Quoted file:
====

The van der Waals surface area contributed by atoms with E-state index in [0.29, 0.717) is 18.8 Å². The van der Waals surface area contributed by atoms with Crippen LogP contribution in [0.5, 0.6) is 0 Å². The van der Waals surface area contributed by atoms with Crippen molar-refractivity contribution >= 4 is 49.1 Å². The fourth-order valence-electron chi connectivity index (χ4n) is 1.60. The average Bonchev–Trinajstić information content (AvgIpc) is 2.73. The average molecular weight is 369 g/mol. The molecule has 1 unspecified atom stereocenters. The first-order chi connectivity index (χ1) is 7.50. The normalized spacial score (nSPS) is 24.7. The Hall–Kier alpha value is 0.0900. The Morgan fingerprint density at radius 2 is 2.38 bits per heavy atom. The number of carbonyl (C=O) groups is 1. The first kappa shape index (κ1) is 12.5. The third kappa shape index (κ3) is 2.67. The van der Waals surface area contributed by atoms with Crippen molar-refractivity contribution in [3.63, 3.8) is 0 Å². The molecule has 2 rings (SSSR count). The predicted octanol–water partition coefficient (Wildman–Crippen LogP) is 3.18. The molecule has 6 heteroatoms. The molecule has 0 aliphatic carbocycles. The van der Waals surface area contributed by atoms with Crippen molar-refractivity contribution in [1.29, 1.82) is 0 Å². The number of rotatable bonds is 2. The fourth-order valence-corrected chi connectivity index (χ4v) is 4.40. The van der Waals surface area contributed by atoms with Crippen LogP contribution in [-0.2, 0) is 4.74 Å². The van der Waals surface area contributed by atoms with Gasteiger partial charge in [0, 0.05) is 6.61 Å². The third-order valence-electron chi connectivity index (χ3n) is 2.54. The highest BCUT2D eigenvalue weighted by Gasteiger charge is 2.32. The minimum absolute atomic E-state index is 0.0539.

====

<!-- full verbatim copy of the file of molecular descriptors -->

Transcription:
The van der Waals surface area contributed by atoms with E-state index in [0.29, 0.717) is 18.8 Å². The van der Waals surface area contributed by atoms with Crippen LogP contribution in [0.5, 0.6) is 0 Å². The van der Waals surface area contributed by atoms with Crippen molar-refractivity contribution >= 4 is 49.1 Å². The fourth-order valence-electron chi connectivity index (χ4n) is 1.60. The average Bonchev–Trinajstić information content (AvgIpc) is 2.73. The average molecular weight is 369 g/mol. The molecule has 1 unspecified atom stereocenters. The first-order chi connectivity index (χ1) is 7.50. The normalized spacial score (nSPS) is 24.7. The Hall–Kier alpha value is 0.0900. The Morgan fingerprint density at radius 2 is 2.38 bits per heavy atom. The number of carbonyl (C=O) groups is 1. The first kappa shape index (κ1) is 12.5. The third kappa shape index (κ3) is 2.67. The van der Waals surface area contributed by atoms with Crippen molar-refractivity contribution in [3.63, 3.8) is 0 Å². The molecule has 2 rings (SSSR count). The predicted octanol–water partition coefficient (Wildman–Crippen LogP) is 3.18. The molecule has 6 heteroatoms. The molecule has 0 aliphatic carbocycles. The van der Waals surface area contributed by atoms with Crippen molar-refractivity contribution in [1.29, 1.82) is 0 Å². The number of rotatable bonds is 2. The fourth-order valence-corrected chi connectivity index (χ4v) is 4.40. The van der Waals surface area contributed by atoms with Crippen LogP contribution in [-0.2, 0) is 4.74 Å². The van der Waals surface area contributed by atoms with Gasteiger partial charge in [0, 0.05) is 6.61 Å². The third-order valence-electron chi connectivity index (χ3n) is 2.54. The highest BCUT2D eigenvalue weighted by Gasteiger charge is 2.32. The minimum absolute atomic E-state index is 0.0539.